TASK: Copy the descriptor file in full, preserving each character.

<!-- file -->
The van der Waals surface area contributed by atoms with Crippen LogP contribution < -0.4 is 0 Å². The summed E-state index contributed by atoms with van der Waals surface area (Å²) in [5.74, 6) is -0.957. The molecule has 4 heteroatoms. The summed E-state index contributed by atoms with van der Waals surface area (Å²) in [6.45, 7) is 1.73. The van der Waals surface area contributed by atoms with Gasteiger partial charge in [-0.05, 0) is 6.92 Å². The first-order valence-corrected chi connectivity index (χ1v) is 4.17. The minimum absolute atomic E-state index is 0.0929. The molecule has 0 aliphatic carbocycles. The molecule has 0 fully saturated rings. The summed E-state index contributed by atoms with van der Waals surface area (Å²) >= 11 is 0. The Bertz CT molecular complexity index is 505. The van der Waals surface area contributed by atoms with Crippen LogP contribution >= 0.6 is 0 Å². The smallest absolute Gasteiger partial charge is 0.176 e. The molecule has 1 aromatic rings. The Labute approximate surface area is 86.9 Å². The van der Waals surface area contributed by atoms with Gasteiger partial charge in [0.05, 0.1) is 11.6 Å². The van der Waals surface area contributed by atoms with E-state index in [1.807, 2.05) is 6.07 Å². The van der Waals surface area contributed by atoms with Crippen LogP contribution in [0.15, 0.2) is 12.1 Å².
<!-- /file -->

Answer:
The van der Waals surface area contributed by atoms with Crippen LogP contribution < -0.4 is 0 Å². The summed E-state index contributed by atoms with van der Waals surface area (Å²) in [5.74, 6) is -0.957. The molecule has 4 heteroatoms. The summed E-state index contributed by atoms with van der Waals surface area (Å²) in [6.45, 7) is 1.73. The van der Waals surface area contributed by atoms with Gasteiger partial charge in [-0.05, 0) is 6.92 Å². The first-order valence-corrected chi connectivity index (χ1v) is 4.17. The minimum absolute atomic E-state index is 0.0929. The molecule has 0 aliphatic carbocycles. The molecule has 0 fully saturated rings. The summed E-state index contributed by atoms with van der Waals surface area (Å²) >= 11 is 0. The Bertz CT molecular complexity index is 505. The van der Waals surface area contributed by atoms with Crippen LogP contribution >= 0.6 is 0 Å². The smallest absolute Gasteiger partial charge is 0.176 e. The molecule has 1 aromatic rings. The Labute approximate surface area is 86.9 Å². The van der Waals surface area contributed by atoms with Gasteiger partial charge in [0.05, 0.1) is 11.6 Å². The van der Waals surface area contributed by atoms with E-state index in [1.807, 2.05) is 6.07 Å². The van der Waals surface area contributed by atoms with Crippen LogP contribution in [0.15, 0.2) is 12.1 Å².